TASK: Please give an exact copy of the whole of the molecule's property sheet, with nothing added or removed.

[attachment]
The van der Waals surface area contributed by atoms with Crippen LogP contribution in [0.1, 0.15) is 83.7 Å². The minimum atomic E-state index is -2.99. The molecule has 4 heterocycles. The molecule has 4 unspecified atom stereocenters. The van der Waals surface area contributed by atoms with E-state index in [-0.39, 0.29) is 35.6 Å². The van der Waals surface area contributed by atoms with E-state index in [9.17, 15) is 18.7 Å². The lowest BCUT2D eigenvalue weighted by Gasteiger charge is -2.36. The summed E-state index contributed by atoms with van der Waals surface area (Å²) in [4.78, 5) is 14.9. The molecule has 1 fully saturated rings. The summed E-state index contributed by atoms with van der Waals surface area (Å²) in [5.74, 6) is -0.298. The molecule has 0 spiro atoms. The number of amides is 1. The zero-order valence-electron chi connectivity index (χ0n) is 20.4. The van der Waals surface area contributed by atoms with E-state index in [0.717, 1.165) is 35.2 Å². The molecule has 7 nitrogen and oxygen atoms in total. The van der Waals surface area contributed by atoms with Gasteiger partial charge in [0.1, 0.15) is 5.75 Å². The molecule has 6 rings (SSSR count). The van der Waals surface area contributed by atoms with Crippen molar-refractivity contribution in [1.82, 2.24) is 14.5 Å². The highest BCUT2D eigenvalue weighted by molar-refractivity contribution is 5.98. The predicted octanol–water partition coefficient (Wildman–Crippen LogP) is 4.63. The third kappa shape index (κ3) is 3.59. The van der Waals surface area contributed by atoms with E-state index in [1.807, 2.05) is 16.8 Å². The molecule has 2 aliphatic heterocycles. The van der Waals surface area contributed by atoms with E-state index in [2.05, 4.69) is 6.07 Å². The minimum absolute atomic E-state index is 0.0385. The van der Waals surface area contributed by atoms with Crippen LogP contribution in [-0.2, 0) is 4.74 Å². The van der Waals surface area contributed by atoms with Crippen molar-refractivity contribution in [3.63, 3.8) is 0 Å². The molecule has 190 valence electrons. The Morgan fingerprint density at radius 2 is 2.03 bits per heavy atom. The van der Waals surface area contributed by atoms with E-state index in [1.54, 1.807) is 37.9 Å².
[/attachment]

The van der Waals surface area contributed by atoms with Crippen LogP contribution in [0.1, 0.15) is 83.7 Å². The minimum atomic E-state index is -2.99. The molecule has 4 heterocycles. The molecule has 4 unspecified atom stereocenters. The van der Waals surface area contributed by atoms with E-state index in [-0.39, 0.29) is 35.6 Å². The van der Waals surface area contributed by atoms with E-state index in [9.17, 15) is 18.7 Å². The lowest BCUT2D eigenvalue weighted by Gasteiger charge is -2.36. The summed E-state index contributed by atoms with van der Waals surface area (Å²) in [4.78, 5) is 14.9. The molecule has 1 fully saturated rings. The summed E-state index contributed by atoms with van der Waals surface area (Å²) in [5.74, 6) is -0.298. The molecule has 0 spiro atoms. The number of amides is 1. The zero-order valence-electron chi connectivity index (χ0n) is 20.4. The van der Waals surface area contributed by atoms with E-state index in [0.717, 1.165) is 35.2 Å². The molecule has 7 nitrogen and oxygen atoms in total. The van der Waals surface area contributed by atoms with Gasteiger partial charge in [0.1, 0.15) is 5.75 Å². The molecule has 6 rings (SSSR count). The van der Waals surface area contributed by atoms with Crippen molar-refractivity contribution in [1.82, 2.24) is 14.5 Å². The highest BCUT2D eigenvalue weighted by molar-refractivity contribution is 5.98. The predicted octanol–water partition coefficient (Wildman–Crippen LogP) is 4.63. The third kappa shape index (κ3) is 3.59. The van der Waals surface area contributed by atoms with E-state index in [1.807, 2.05) is 16.8 Å². The molecule has 2 aliphatic heterocycles. The van der Waals surface area contributed by atoms with E-state index in [2.05, 4.69) is 6.07 Å². The minimum absolute atomic E-state index is 0.0385. The van der Waals surface area contributed by atoms with Crippen LogP contribution in [-0.2, 0) is 4.74 Å². The van der Waals surface area contributed by atoms with Crippen molar-refractivity contribution in [3.63, 3.8) is 0 Å². The molecule has 190 valence electrons. The Morgan fingerprint density at radius 2 is 2.03 bits per heavy atom. The van der Waals surface area contributed by atoms with E-state index in [1.54, 1.807) is 37.9 Å².